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New test for developers in Maine: climate change

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"Our plan in Maine is very sensitive to the carbon-footprint issue," says Kathy Budinick, spokeswoman for Seattle-based Plum Creek. "If our plan is approved, more than 400,000 acres of land will be permanently conserved in perpetuity for sustainable forestry, representing the second-largest conservation easement in US history. It's really quite a phenomenal carbon outcome."

At issue is not just the size of a development but the amount of driving it encourages. By being so far from major cities and accessible only by car, the Plum Creek project would produce, conservatively speaking, an additional 9,500 tons of emissions annually, according to the Environment Northeast study. That's the equivalent of putting an extra 1,850 vehicles on the road.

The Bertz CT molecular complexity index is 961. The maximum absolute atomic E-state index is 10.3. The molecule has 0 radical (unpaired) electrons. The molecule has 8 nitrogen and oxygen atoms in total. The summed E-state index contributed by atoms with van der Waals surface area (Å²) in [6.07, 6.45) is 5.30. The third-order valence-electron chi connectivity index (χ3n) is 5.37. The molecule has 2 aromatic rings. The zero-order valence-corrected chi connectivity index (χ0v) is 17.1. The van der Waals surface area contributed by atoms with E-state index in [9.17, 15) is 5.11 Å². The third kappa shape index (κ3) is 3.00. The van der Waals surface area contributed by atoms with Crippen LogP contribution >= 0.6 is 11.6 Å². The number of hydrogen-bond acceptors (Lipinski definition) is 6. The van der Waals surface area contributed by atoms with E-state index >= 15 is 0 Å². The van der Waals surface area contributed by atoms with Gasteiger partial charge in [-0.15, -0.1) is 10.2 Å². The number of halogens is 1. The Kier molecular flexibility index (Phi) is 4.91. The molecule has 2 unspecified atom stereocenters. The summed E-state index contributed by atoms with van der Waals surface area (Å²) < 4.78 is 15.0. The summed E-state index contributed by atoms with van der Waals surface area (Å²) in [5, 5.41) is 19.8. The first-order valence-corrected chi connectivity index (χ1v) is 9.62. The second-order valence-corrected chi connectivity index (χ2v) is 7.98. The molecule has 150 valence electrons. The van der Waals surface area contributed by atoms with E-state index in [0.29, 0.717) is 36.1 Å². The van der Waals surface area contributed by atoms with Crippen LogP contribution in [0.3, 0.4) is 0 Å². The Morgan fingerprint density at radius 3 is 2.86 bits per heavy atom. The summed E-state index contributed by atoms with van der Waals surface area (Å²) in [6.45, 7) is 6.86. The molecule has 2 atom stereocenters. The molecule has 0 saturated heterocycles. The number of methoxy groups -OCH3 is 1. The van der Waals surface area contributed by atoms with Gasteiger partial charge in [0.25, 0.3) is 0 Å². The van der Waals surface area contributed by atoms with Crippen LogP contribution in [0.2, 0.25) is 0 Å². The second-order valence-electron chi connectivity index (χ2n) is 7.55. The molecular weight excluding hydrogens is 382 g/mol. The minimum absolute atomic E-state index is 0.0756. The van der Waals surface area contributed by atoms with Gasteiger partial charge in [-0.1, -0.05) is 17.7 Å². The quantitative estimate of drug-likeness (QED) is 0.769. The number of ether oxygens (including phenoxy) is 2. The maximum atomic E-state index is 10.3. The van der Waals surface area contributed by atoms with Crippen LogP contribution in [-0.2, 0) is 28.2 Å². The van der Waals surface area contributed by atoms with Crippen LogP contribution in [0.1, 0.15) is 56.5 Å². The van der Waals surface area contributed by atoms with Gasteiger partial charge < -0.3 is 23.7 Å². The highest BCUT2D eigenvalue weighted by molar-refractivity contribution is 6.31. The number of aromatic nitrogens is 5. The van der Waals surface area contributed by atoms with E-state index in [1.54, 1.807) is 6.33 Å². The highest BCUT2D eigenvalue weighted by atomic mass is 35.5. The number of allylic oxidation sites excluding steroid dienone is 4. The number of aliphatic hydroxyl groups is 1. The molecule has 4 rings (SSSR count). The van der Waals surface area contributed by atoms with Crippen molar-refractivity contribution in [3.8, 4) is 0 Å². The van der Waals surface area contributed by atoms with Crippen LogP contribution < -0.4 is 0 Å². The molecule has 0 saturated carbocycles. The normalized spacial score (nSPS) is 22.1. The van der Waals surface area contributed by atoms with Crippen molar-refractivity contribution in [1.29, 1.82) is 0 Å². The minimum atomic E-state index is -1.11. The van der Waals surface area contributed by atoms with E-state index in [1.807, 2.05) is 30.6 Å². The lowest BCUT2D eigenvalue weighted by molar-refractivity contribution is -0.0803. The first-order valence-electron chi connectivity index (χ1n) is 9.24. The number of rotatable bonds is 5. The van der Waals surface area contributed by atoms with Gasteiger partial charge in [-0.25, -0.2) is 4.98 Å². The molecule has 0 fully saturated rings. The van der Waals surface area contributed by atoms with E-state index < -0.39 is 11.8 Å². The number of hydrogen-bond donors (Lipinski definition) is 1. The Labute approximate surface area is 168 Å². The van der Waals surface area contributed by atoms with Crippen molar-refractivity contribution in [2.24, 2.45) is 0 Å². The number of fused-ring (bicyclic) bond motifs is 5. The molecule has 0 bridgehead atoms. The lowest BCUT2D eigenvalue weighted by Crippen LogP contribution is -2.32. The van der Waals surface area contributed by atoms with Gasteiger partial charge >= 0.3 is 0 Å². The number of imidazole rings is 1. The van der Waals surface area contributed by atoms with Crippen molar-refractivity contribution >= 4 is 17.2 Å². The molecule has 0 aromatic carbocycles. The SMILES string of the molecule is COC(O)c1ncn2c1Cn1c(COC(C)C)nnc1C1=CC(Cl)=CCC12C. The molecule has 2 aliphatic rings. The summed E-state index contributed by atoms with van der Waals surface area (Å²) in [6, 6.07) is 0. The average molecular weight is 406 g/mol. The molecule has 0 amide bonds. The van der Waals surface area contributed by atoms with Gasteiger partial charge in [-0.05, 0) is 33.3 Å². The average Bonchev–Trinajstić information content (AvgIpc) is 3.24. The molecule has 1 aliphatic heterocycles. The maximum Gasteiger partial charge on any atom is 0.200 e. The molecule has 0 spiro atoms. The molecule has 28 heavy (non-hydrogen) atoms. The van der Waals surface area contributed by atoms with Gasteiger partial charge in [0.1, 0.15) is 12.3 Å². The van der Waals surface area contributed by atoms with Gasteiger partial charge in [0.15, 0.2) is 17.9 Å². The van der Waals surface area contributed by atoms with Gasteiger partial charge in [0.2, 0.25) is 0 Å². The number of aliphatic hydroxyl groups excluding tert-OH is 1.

"It's our belief that we can't meet the nation's transportation goals for climate change just by improving automobile technology," says Alan Caron, president of GrowSmart Maine, an antisprawl group that lobbies for compact urban planning and public transportation systems and helped sponsor the Plum Creek study. "You have to pay attention to where things are located."

States eye impact of developments

Other states are beginning to scrutinize the climate impact of real estate developments.

At least 35 states have climate-action plans or are in the process of developing them, says Reid Ewing, executive director of the National Center for Smart Growth Research and Education at the University of Maryland. Of those, 17 states have set emissions targets for greenhouse gases.

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